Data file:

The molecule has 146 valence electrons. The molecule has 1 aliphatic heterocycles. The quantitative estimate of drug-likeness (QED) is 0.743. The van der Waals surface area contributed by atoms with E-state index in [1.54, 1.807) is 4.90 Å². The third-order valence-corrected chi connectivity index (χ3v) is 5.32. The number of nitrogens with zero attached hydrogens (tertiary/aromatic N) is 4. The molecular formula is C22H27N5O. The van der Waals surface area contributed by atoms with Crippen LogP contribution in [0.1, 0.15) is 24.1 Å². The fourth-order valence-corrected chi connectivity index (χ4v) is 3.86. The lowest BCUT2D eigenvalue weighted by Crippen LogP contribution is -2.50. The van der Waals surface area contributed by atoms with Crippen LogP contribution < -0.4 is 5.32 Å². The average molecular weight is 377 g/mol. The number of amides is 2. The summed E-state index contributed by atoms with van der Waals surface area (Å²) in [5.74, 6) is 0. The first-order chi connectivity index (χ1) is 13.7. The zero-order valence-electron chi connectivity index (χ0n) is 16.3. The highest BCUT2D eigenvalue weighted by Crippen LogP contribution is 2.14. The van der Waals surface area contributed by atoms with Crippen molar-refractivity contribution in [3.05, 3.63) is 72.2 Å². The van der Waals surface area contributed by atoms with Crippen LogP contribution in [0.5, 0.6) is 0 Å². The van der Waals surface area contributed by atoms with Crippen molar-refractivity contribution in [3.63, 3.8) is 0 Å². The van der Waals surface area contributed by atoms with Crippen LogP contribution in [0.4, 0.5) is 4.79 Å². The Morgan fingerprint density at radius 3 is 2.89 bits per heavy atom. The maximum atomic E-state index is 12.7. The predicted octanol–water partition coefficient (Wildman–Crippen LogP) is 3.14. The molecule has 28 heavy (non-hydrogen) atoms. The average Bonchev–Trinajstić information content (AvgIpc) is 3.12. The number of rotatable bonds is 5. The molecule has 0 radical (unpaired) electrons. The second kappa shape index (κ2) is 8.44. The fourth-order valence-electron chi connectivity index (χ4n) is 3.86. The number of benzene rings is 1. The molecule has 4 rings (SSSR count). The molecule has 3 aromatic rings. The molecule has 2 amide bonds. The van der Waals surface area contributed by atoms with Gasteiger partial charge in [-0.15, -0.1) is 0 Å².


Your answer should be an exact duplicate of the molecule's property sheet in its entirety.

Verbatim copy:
The molecule has 146 valence electrons. The molecule has 1 aliphatic heterocycles. The quantitative estimate of drug-likeness (QED) is 0.743. The van der Waals surface area contributed by atoms with E-state index in [1.54, 1.807) is 4.90 Å². The third-order valence-corrected chi connectivity index (χ3v) is 5.32. The number of nitrogens with zero attached hydrogens (tertiary/aromatic N) is 4. The molecular formula is C22H27N5O. The van der Waals surface area contributed by atoms with Crippen LogP contribution in [0.1, 0.15) is 24.1 Å². The fourth-order valence-corrected chi connectivity index (χ4v) is 3.86. The lowest BCUT2D eigenvalue weighted by Crippen LogP contribution is -2.50. The van der Waals surface area contributed by atoms with Crippen LogP contribution < -0.4 is 5.32 Å². The average molecular weight is 377 g/mol. The number of amides is 2. The summed E-state index contributed by atoms with van der Waals surface area (Å²) in [5.74, 6) is 0. The first-order chi connectivity index (χ1) is 13.7. The zero-order valence-electron chi connectivity index (χ0n) is 16.3. The highest BCUT2D eigenvalue weighted by Crippen LogP contribution is 2.14. The van der Waals surface area contributed by atoms with Crippen molar-refractivity contribution in [3.05, 3.63) is 72.2 Å². The van der Waals surface area contributed by atoms with Crippen LogP contribution in [0.5, 0.6) is 0 Å². The van der Waals surface area contributed by atoms with Crippen molar-refractivity contribution in [3.63, 3.8) is 0 Å². The van der Waals surface area contributed by atoms with Crippen LogP contribution in [0.4, 0.5) is 4.79 Å². The Morgan fingerprint density at radius 3 is 2.89 bits per heavy atom. The maximum atomic E-state index is 12.7. The predicted octanol–water partition coefficient (Wildman–Crippen LogP) is 3.14. The molecule has 28 heavy (non-hydrogen) atoms. The average Bonchev–Trinajstić information content (AvgIpc) is 3.12. The number of rotatable bonds is 5. The molecule has 0 radical (unpaired) electrons. The second kappa shape index (κ2) is 8.44. The fourth-order valence-electron chi connectivity index (χ4n) is 3.86. The number of benzene rings is 1. The molecule has 4 rings (SSSR count). The molecule has 3 aromatic rings. The molecule has 2 amide bonds. The van der Waals surface area contributed by atoms with Gasteiger partial charge in [-0.15, -0.1) is 0 Å².